Alice is also a fine teacher, and her lessons begin and end in the same way. She always starts by asking how things are going and what I might like to to work on. This time I responded by saying, “well, this is kind of embarrassing, but we’re still awful at bridling.” I went on to babble for three minutes about our problems, how he backs up 15 steps and sticks his head straight in the air the moment I present the reins, how I have trained him using positive reinforcement to drop his head to the ground but it hasn’t seemed to help, how I probably screwed him up to begin with by being rushy and banging him with the bit and maybe his teeth need floating. She listened patiently because she is a fine teacher, but in the end just said, “let’s have you watch first.” She proceeded to take my horse, “bridle” him using the leadrope as a bit, asking him to drop and pick up the “bit” repeatedly with his head cradled gently in her arms. He did not take a single step backward. His nose wasn’t in the arena dirt, but it never went above her waist. He did not protest. She sent him an invitation and he RSVP’d ‘yes.’ She repeated the steps with the bridle with the same result, then handed him over to me. He said something along the lines of ‘well, you’re still not that woman but you are under her guidance so okay.’ (RSVP: maybe.) I really believe there is some amount of magic to Alice’s level of horsemanship. It’s timing, it’s your own self-carriage, it’s visualization, it’s knowledge and understanding. It doesn’t involve excuses or long-winded variations on a single theme. It’s simple and clear and it works.

That all being said I have no idea if I will be able to get the bridle on this horse as effortlessly as I did Saturday ever again.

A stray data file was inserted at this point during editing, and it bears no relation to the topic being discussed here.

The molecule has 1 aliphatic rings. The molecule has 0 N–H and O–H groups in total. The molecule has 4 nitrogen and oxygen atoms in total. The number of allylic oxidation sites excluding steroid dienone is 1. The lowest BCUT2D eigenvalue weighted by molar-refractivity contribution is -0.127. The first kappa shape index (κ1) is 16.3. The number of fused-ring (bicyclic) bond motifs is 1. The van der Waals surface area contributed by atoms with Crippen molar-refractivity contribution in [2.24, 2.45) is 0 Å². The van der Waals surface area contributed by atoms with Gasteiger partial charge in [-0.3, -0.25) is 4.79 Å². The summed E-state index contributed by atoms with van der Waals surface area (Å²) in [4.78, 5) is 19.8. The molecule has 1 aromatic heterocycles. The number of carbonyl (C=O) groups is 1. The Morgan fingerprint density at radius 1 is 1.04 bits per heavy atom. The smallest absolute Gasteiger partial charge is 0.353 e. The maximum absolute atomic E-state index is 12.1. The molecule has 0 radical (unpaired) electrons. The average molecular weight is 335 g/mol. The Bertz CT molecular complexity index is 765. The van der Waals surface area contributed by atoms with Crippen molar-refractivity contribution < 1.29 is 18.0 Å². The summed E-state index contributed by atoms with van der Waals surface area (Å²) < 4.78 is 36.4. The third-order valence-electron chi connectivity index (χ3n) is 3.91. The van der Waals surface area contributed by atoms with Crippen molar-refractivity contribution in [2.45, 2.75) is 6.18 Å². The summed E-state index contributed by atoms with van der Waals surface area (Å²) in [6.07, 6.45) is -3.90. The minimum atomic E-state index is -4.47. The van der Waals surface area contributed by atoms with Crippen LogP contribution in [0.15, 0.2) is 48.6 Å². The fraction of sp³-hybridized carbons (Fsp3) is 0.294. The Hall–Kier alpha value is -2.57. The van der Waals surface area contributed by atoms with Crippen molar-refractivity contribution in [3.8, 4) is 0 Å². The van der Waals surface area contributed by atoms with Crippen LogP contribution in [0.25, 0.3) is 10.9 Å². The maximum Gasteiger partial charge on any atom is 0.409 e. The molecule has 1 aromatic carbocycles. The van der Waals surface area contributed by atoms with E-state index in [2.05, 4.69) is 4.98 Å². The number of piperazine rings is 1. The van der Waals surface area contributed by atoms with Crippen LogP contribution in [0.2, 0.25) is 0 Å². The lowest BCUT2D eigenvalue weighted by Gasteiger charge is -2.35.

IMG_4629

In lieu of very funny looking video from the lesson, here is a pretty picture of us on a hack the day before.

After that lesson in humility, I told her I was also interested in working more on my seat aid, as the concept is a bit obtuse at my level of practice and rust. So we worked first on the lunge with her instructing me to feel the timing of his inside hind and count it out, using the feel of my inside sit bone and a slightly forward outside rein at both the walk and the trot. I’ve been feeling bouncy and stiff in my lower back lately and this exercise was helpful in getting my butt where it needed to be. She also encouraged more posting from the thigh and had me standing in my stirrups at the trot, which felt so impossible it was almost like I’d never done half-seat in my entire life. (I spent 1/3 of my life in half-seat or two-point during my teenage years.)

After work on the line, she had us work at the trot first riding the arena as a square (we’re really good at that; for some reason that’s one of the dressage lessons that sticks with me) and then making circles in each corner. The circles were challenging – she said to make them ten strides and the first few took at least 13-18. But we got it eventually. At this stage she was mounting up on the Andalusian that she’d had tied for the first part of the lesson and for the remainder we rode together, which was very fun for me who constantly rides alone, and good practice for Henry who is a formerly wild horse who still wonders on occasion what the hell he’s doing with his life now. We followed Alice and the grey Andalusian around the ring for the remainder of the lesson, doing modified shoulder-in work as a means of suppling. We both needed some time to catch on to this exercise, but when we did my boyfriend was cheering and very excited so I imagine it must have looked pretty cool. Unfortunately he was too engrossed to take any video at that point.